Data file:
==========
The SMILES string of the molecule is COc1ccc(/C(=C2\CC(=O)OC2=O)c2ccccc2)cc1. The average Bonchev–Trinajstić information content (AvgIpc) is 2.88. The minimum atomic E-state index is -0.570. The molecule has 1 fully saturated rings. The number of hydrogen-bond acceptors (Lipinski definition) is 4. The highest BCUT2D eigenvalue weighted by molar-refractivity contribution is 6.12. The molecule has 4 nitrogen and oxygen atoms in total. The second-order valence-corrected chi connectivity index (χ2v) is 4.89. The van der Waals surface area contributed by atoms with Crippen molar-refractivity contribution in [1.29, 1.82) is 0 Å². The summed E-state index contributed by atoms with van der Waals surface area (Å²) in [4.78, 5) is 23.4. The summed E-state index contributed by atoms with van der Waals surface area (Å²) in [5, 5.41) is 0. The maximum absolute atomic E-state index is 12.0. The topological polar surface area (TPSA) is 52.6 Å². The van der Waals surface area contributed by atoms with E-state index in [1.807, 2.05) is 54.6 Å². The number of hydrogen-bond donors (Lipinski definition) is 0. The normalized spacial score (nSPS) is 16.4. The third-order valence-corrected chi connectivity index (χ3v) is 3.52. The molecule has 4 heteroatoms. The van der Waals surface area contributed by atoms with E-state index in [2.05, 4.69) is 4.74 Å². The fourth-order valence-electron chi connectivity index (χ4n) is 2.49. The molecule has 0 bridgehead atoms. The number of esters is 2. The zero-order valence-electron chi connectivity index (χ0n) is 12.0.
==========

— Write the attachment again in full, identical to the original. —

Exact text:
The SMILES string of the molecule is COc1ccc(/C(=C2\CC(=O)OC2=O)c2ccccc2)cc1. The average Bonchev–Trinajstić information content (AvgIpc) is 2.88. The minimum atomic E-state index is -0.570. The molecule has 1 fully saturated rings. The number of hydrogen-bond acceptors (Lipinski definition) is 4. The highest BCUT2D eigenvalue weighted by molar-refractivity contribution is 6.12. The molecule has 4 nitrogen and oxygen atoms in total. The second-order valence-corrected chi connectivity index (χ2v) is 4.89. The van der Waals surface area contributed by atoms with Crippen molar-refractivity contribution in [1.29, 1.82) is 0 Å². The summed E-state index contributed by atoms with van der Waals surface area (Å²) in [4.78, 5) is 23.4. The summed E-state index contributed by atoms with van der Waals surface area (Å²) in [5, 5.41) is 0. The maximum absolute atomic E-state index is 12.0. The topological polar surface area (TPSA) is 52.6 Å². The van der Waals surface area contributed by atoms with E-state index in [1.807, 2.05) is 54.6 Å². The number of hydrogen-bond donors (Lipinski definition) is 0. The normalized spacial score (nSPS) is 16.4. The third-order valence-corrected chi connectivity index (χ3v) is 3.52. The molecule has 4 heteroatoms. The van der Waals surface area contributed by atoms with E-state index in [2.05, 4.69) is 4.74 Å². The fourth-order valence-electron chi connectivity index (χ4n) is 2.49. The molecule has 0 bridgehead atoms. The number of esters is 2. The zero-order valence-electron chi connectivity index (χ0n) is 12.0.